(This article belongs to the Special Issue Health Benefits of Mediterranean Diet) Printed Edition available
Open AccessArticle
Adherence to the Mediterranean Diet is Associated with Better Sleep Quality in Italian Adults
Nutrients 2019, 11(5), 976; https://doi.org/10.3390/nu11050976 - 28 Apr 2019
Cited by 10
Abstract
Background: Sleep quality has been associated with human health and diseases, including cognitive decline and dementia; however major determinants of sleep disorders are largely unknown. The aim of this study was to evaluate the association between sleep quality and adherence to the Mediterranean [...] Read more.
Background: Sleep quality has been associated with human health and diseases, including cognitive decline and dementia; however major determinants of sleep disorders are largely unknown. The aim of this study was to evaluate the association between sleep quality and adherence to the Mediterranean dietary pattern in a sample of Italian adults. Methods: A total of 1936 individuals were recruited in the urban area of Catania during 2014–2015 through random sampling. A food frequency questionnaire and validated instruments were used to assess the adherence to the Mediterranean diet and sleep quality (Pittsburg sleep quality index). Multivariate logistic regressions were performed to determine the association between exposure and outcome. Results: A total of 1314 individuals (67.9% of the cohort) reported adequate sleep quality: for each point increase of the Mediterranean diet score, individuals were 10% more likely to have adequate sleep quality. In an additional analysis stratifying the sample by weight status, the association between sleep quality and high adherence to the Mediterranean diet was observed only among normal/overweight individuals but not in obese participants. Conclusions: high adherence to a Mediterranean diet is associated with better sleep quality either toward direct effect on health or indirect effects through improvement of weight status. Full article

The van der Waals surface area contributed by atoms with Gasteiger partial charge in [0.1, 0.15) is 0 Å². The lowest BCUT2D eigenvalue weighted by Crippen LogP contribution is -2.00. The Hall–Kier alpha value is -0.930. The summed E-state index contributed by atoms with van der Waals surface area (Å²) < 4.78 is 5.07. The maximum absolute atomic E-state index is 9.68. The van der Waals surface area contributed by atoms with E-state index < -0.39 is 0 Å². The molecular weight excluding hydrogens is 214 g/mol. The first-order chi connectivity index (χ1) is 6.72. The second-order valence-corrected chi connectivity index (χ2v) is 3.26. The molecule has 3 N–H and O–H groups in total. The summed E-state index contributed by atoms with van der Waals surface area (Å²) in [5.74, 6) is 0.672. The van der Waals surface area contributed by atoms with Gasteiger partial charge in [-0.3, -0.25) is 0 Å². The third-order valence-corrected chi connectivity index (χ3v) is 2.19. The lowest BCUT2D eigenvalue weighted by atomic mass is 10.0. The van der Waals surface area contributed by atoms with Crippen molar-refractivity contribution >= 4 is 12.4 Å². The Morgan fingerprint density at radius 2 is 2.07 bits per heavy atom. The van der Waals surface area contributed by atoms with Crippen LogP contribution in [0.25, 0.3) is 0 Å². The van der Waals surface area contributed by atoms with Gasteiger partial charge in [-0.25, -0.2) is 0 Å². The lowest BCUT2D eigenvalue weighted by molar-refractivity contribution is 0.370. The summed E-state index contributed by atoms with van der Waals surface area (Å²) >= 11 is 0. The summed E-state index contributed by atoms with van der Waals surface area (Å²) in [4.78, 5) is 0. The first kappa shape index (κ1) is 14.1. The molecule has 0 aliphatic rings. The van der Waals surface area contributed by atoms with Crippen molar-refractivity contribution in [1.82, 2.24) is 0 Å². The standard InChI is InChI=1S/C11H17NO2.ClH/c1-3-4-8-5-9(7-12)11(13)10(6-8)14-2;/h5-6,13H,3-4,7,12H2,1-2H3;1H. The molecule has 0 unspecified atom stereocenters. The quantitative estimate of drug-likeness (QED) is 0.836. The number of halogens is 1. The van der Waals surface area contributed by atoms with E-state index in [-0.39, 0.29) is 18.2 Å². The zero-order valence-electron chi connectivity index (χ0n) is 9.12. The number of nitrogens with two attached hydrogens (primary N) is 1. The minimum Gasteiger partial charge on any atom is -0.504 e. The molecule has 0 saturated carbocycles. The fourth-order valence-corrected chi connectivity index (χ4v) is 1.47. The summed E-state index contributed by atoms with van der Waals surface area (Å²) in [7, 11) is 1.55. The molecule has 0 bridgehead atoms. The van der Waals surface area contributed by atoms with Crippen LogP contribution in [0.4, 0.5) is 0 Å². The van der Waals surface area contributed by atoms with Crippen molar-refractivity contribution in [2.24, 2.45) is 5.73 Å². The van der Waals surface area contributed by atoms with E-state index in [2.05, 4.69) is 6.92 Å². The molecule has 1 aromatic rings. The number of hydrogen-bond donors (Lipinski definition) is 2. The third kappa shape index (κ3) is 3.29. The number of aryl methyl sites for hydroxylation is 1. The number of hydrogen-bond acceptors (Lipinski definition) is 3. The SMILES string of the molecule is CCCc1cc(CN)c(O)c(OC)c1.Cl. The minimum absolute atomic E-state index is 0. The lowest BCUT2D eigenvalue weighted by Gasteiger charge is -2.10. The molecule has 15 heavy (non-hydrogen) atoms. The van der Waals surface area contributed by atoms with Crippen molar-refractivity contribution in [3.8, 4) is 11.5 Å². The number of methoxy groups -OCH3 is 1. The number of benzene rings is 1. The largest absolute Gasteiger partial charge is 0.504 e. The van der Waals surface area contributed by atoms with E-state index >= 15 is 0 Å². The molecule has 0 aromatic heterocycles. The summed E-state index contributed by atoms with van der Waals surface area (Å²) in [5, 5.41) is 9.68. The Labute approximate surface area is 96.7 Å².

(This article belongs to the Special Issue Health Benefits of Mediterranean Diet) Printed Edition available
Open AccessArticle
Mediterranean Diet and Motivation in Sport: A Comparative Study Between University Students from Spain and Romania
Nutrients 2019, 11(1), 30; https://doi.org/10.3390/nu11010030 - 22 Dec 2018
Cited by 8
Abstract